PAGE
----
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Long After Tragic Mysteries Solved, Native Families Kept In The Dark

It was the winter of 2021 when Philbert Shorty’s family found his abandoned car stuck in the mud near the Arizona-New Mexico state line and reported him missing. They searched for Shorty for two years, hiking through Navajo Nation, placing radio ads and posting all over social media, but found nothing. They remained unaware even as U.S. prosecutors finalized a plea deal last summer with Shiloh Aaron Oldrock, who was charged in connection with Shorty's death as a result of a separate investigation into the killing and beheading of Oldrock's uncle, reports the Associated Press. Shorty’s story is one of many across the United States and Canada, where high rates of missing persons and unsolved killings involving Native people have captured the attention of policymakers at the highest levels. Shorty's family “had been left in the dark about what happened,” U.S. Attorney for the District of New Mexico Alexander Uballez acknowledged.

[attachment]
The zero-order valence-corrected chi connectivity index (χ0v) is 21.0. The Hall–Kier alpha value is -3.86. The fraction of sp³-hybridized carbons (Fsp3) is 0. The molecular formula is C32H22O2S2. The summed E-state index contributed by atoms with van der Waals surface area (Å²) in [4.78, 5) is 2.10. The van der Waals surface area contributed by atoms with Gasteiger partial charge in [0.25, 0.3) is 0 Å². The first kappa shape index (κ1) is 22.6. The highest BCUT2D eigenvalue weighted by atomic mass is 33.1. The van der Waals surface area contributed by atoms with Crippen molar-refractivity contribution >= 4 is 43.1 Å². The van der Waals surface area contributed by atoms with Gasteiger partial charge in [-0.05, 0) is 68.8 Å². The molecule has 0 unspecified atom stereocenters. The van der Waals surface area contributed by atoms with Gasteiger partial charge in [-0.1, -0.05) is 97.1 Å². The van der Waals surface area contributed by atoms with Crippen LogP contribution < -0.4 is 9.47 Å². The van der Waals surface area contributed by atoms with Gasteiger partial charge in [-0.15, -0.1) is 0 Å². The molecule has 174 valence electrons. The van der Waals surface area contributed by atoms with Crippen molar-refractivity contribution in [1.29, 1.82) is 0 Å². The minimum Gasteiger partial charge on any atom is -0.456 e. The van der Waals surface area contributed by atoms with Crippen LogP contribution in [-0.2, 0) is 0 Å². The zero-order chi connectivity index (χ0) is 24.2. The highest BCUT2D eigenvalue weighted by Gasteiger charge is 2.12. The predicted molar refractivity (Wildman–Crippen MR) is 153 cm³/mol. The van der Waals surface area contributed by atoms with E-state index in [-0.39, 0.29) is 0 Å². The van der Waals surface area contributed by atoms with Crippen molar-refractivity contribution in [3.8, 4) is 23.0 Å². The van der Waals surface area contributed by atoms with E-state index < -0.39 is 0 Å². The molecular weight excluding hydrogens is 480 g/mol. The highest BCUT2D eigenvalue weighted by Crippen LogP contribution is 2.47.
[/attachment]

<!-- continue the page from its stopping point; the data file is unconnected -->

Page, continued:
Uballez said Oldrock's convictions were part of the U.S. Justice Department's duty to bring answers to tribal communities, but that vow of transparency is what has Native American families frustrated. Many say authorities regularly fail to communicate about the status of pending cases. In Shorty's case, unanswered questions about whether there were any remains recovered have left his family guessing. The handling of Shorty's case doesn't surprise Darlene Gomez, an Albuquerque attorney who has represented dozens of Native American families. “The FBI does this all the time," she said. “They don’t even talk to the family until there is an indictment. And very often they don’t say anything at all.” Shorty’s family still hopes to have a funeral, but are still waiting on investigators.


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